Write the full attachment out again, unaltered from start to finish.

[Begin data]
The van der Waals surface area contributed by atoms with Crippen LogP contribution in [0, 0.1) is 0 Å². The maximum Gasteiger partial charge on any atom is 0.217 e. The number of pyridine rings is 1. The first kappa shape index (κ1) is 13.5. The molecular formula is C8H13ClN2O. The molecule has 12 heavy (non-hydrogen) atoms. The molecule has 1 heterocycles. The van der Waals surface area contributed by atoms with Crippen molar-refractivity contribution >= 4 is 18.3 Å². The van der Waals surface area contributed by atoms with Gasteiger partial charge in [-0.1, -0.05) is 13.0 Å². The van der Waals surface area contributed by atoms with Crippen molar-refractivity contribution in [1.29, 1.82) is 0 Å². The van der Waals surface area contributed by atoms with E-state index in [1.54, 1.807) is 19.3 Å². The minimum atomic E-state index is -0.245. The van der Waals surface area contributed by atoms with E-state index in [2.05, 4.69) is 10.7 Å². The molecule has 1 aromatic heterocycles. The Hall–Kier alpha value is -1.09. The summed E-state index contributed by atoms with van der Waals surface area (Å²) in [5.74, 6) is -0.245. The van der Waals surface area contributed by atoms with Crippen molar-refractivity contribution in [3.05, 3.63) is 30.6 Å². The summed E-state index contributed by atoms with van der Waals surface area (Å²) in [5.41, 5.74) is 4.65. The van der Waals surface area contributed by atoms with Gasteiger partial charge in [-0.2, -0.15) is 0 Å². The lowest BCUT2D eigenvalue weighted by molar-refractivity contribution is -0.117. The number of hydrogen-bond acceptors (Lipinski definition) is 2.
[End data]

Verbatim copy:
The van der Waals surface area contributed by atoms with Crippen LogP contribution in [0, 0.1) is 0 Å². The maximum Gasteiger partial charge on any atom is 0.217 e. The number of pyridine rings is 1. The first kappa shape index (κ1) is 13.5. The molecular formula is C8H13ClN2O. The molecule has 12 heavy (non-hydrogen) atoms. The molecule has 1 heterocycles. The van der Waals surface area contributed by atoms with Crippen molar-refractivity contribution >= 4 is 18.3 Å². The van der Waals surface area contributed by atoms with Gasteiger partial charge in [-0.1, -0.05) is 13.0 Å². The van der Waals surface area contributed by atoms with Crippen molar-refractivity contribution in [1.29, 1.82) is 0 Å². The van der Waals surface area contributed by atoms with E-state index in [1.54, 1.807) is 19.3 Å². The minimum atomic E-state index is -0.245. The van der Waals surface area contributed by atoms with E-state index in [2.05, 4.69) is 10.7 Å². The molecule has 1 aromatic heterocycles. The Hall–Kier alpha value is -1.09. The summed E-state index contributed by atoms with van der Waals surface area (Å²) in [5.74, 6) is -0.245. The van der Waals surface area contributed by atoms with Crippen molar-refractivity contribution in [3.05, 3.63) is 30.6 Å². The summed E-state index contributed by atoms with van der Waals surface area (Å²) in [5.41, 5.74) is 4.65. The van der Waals surface area contributed by atoms with Gasteiger partial charge in [-0.2, -0.15) is 0 Å². The lowest BCUT2D eigenvalue weighted by molar-refractivity contribution is -0.117. The number of hydrogen-bond acceptors (Lipinski definition) is 2.